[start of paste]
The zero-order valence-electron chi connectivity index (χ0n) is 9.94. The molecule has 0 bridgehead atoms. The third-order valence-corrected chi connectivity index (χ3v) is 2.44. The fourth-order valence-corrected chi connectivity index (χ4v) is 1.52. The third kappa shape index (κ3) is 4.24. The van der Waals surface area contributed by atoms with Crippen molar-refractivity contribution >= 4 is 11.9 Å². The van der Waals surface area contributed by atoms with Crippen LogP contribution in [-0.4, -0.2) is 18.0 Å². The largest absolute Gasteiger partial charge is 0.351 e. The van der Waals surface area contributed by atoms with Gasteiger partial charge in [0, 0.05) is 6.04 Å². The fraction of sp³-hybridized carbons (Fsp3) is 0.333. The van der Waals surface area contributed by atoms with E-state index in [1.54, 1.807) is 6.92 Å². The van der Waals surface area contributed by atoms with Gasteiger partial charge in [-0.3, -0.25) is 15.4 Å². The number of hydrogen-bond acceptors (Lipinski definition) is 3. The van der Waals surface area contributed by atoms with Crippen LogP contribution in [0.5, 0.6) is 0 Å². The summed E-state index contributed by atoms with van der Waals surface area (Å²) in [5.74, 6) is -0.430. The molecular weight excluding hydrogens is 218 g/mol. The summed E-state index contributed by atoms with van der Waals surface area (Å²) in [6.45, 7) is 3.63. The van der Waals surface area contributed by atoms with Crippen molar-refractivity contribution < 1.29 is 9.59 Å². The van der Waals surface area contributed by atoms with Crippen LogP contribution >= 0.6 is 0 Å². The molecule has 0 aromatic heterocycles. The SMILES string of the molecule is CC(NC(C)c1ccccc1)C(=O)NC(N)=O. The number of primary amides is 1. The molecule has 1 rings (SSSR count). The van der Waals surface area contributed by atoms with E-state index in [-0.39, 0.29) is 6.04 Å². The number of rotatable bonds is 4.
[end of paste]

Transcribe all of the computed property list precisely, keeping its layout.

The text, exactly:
The zero-order valence-electron chi connectivity index (χ0n) is 9.94. The molecule has 0 bridgehead atoms. The third-order valence-corrected chi connectivity index (χ3v) is 2.44. The fourth-order valence-corrected chi connectivity index (χ4v) is 1.52. The third kappa shape index (κ3) is 4.24. The van der Waals surface area contributed by atoms with Crippen molar-refractivity contribution >= 4 is 11.9 Å². The van der Waals surface area contributed by atoms with Crippen LogP contribution in [-0.4, -0.2) is 18.0 Å². The largest absolute Gasteiger partial charge is 0.351 e. The van der Waals surface area contributed by atoms with Gasteiger partial charge in [0, 0.05) is 6.04 Å². The fraction of sp³-hybridized carbons (Fsp3) is 0.333. The van der Waals surface area contributed by atoms with E-state index in [1.54, 1.807) is 6.92 Å². The van der Waals surface area contributed by atoms with Gasteiger partial charge in [-0.3, -0.25) is 15.4 Å². The number of hydrogen-bond acceptors (Lipinski definition) is 3. The van der Waals surface area contributed by atoms with Crippen LogP contribution in [0.5, 0.6) is 0 Å². The summed E-state index contributed by atoms with van der Waals surface area (Å²) in [5.74, 6) is -0.430. The molecular weight excluding hydrogens is 218 g/mol. The summed E-state index contributed by atoms with van der Waals surface area (Å²) in [6.45, 7) is 3.63. The van der Waals surface area contributed by atoms with Crippen molar-refractivity contribution < 1.29 is 9.59 Å². The van der Waals surface area contributed by atoms with Crippen LogP contribution >= 0.6 is 0 Å². The molecule has 0 aromatic heterocycles. The SMILES string of the molecule is CC(NC(C)c1ccccc1)C(=O)NC(N)=O. The number of primary amides is 1. The molecule has 1 rings (SSSR count). The van der Waals surface area contributed by atoms with E-state index in [-0.39, 0.29) is 6.04 Å². The number of rotatable bonds is 4.